Cub Scout program helps break down barriers between police, kids

Updated Nov 13, 2017
Cubmaster Officer Thomas Luttier helps seven-year-old Nathan Pinder put together a toy boat during a Cub Scouts meeting at the Salvation Army Northwest Community Center in West Palm Beach, Fla., on Thursday, November 2, 2017. The scout pack, which meets every Thursday night, is led by West Palm Beach Fire Rescue and Police members. (Andres Leiva / The Palm Beach Post)

“On my honor, I will do my best….”

Like their fellow scouts all over the world, the members of Cub Scout Pack 600 stand facing the American flag, with seriousness and reverence, and recite the Scout Oath, then the 12 points of the Boy Scout Law, pledging to be trustworthy, loyal, helpful, kind and other important facets of good character.

Also like other scouts, these approximately ten eager boysare proudly wearing their uniforms. Their pack leaders are in uniform, too - but not the Boy Scout kind.

“Scouting instills a sense of responsibility and an opportunity for these kids to feel a part of something great,” says Eagle Scout and West Palm Beach Police Officer Thomas Luttier, who like the other Pack 600 leaders are members of the West Palm Beach Police Department and the City of West Palm Beach Fire Rescue.

Part of Restoring The Village, a unique program by the Boy Scouts of America Gulf Stream Council, the two year-old pack’s aim is to turn this regular, enjoyable interaction between residents and law enforcement personnel into a mutual relationship of respect, particularly at a time of increased tension between police and the policed.

The program takes its name from the African proverb that posits that it takes a village to raise a child. Pack 600 is the second of two Restoring The Village groups within the Gulf Stream Council - the first is in a crime-ridden part of Fort Pierce. These Cub Scouts meet every week at the Salvation Army Northwest Community Center, working toward positive reinforcement in the tiniest members of this sometimes struggling community.

“It’s important to provide a foundation for relationships in this community on both sides, as human beings,” says Mike Pinkney, the director of the community center. “We want them to know who each other are (and to) change their perception at a younger age.”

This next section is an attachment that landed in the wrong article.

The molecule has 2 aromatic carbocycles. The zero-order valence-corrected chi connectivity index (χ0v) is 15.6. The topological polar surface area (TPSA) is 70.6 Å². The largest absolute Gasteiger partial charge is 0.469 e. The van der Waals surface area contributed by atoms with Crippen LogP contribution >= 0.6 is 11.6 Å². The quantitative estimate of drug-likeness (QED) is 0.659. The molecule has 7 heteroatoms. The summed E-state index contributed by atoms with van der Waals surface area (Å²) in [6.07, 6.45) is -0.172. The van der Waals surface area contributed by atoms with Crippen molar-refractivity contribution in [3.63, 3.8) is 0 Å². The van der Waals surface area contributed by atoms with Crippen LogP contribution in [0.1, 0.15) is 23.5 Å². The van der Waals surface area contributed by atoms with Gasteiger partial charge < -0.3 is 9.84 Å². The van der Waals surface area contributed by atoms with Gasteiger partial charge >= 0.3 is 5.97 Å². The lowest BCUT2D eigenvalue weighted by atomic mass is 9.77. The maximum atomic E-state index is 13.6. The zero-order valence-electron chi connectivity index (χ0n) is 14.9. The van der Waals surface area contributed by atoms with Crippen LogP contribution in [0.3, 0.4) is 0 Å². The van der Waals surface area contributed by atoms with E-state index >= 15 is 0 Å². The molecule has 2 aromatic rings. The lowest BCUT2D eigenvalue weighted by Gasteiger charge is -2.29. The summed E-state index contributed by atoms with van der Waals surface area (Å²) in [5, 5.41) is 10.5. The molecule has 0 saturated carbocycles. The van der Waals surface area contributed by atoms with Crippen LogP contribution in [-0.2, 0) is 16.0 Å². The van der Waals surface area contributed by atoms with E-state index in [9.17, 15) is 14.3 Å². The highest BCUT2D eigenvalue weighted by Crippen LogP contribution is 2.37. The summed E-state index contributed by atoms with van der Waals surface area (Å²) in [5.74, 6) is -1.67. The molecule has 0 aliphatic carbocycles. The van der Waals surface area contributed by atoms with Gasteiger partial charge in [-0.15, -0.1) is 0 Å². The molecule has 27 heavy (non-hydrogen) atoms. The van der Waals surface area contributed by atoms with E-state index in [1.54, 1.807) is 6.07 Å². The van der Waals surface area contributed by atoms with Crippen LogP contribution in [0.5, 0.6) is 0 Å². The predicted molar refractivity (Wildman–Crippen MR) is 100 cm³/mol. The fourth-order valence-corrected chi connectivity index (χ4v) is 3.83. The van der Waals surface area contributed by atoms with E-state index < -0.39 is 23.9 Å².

West Palm Beach Police Chief Sarah Mooney, sitting nearby watching the proceedings, agrees with Pinkney that the weekly structure of a Cub Scout Pack starts “with the real little ones. To see how these kids look up to them provides a real base for mentorship. This is a different kind of service.”

“You do see a lot of negative things on TV between law enforcement” and citizens, Todd Rolle, whose son, also named Todd Rolle, is a member of the Cub Scout Pack. “I’ve witnessed things myself. But the police officers up there (at Boy Scouts) have a good relationship with the kids, and it shines a different light on law enforcement and firefighters. In the relationships that they build, that’s something needed. I definitely see the positive side.”

For the younger Todd Rolle, an accomplished artist at 8 whose work has already been displayed at the Salvation Army and the Norton Museum of Art, Pack 600 is largely about “the field trips, the fun stuff. We build boats and make S’mores. We get to eat the marshmallows. (And) they teach us things, and how to teach others.”

The “learning to teach others” part is where the leadership skills come in, the skills prided by all Scouts worldwide, says Mike McLoughlin, program director for the Gulf Stream Council and also an Eagle Scout. Most of the leaders are taking their dinner break to be here - “It’s a nice opportunity to come off the road for a little while for an hour a week,” Luttier says.

Like young Todd, all of the Cub Scouts were already enrolled in the Salvation Army’s aftercare program, so it’s convenient for them and their families, many of them single parent households. The programs, including the uniforms, snacks and even field trips to the police and fire stations and the Palm Beach County Courthouse, are free to the Scouts and their families.

“This gives us the ability to provide activities not provided here or at school,” the Salvation Army’s Pinkney says. “These kids don’t understand that there’s a world outside of this neighborhood. They trust these guys, and they look to them like brothers or sisters. Some of the parents are working two or three jobs, and don’t have the resources.”

Luttier says he’s seen these enthusiastic kids “come in crazy and screaming and yelling” like kids do, and then commit themselves to the task at hand, as a group.

Organizers say that community response has been overwhelmingly positive, and Restoring the Village was the beneficiary of a recent “Nashville Songwriters in the Round” concert at the Harriet Himmel Theatre, featuring two-time Grammy winning songwriter Shawn Camp (Garth Brooks’ “Two Pina Coladas”) and others. The elder Rolle says that between the programming at the community center and the Boy Scouts, the two organizations have “formed a good partnership where they can show the kids different avenues in life, and helps them see a positive future.”

For those Cub Scouts, the time they spend here is an opportunity to learn new skills and make new friends. “They’re nice,” says Ashton West, 7, determinedly painting his boat bright blue, pink and orange.

But his new friend, Officer Anthony Goindoo, hopes that these craft projects and more are the seeds of a more lasting relationship.

“The potential here is that we’re friends, not enemies. Hopefully when he’s older, I can drive down the street and see him, and shake his hand with respect,” he says. “We want to be present.”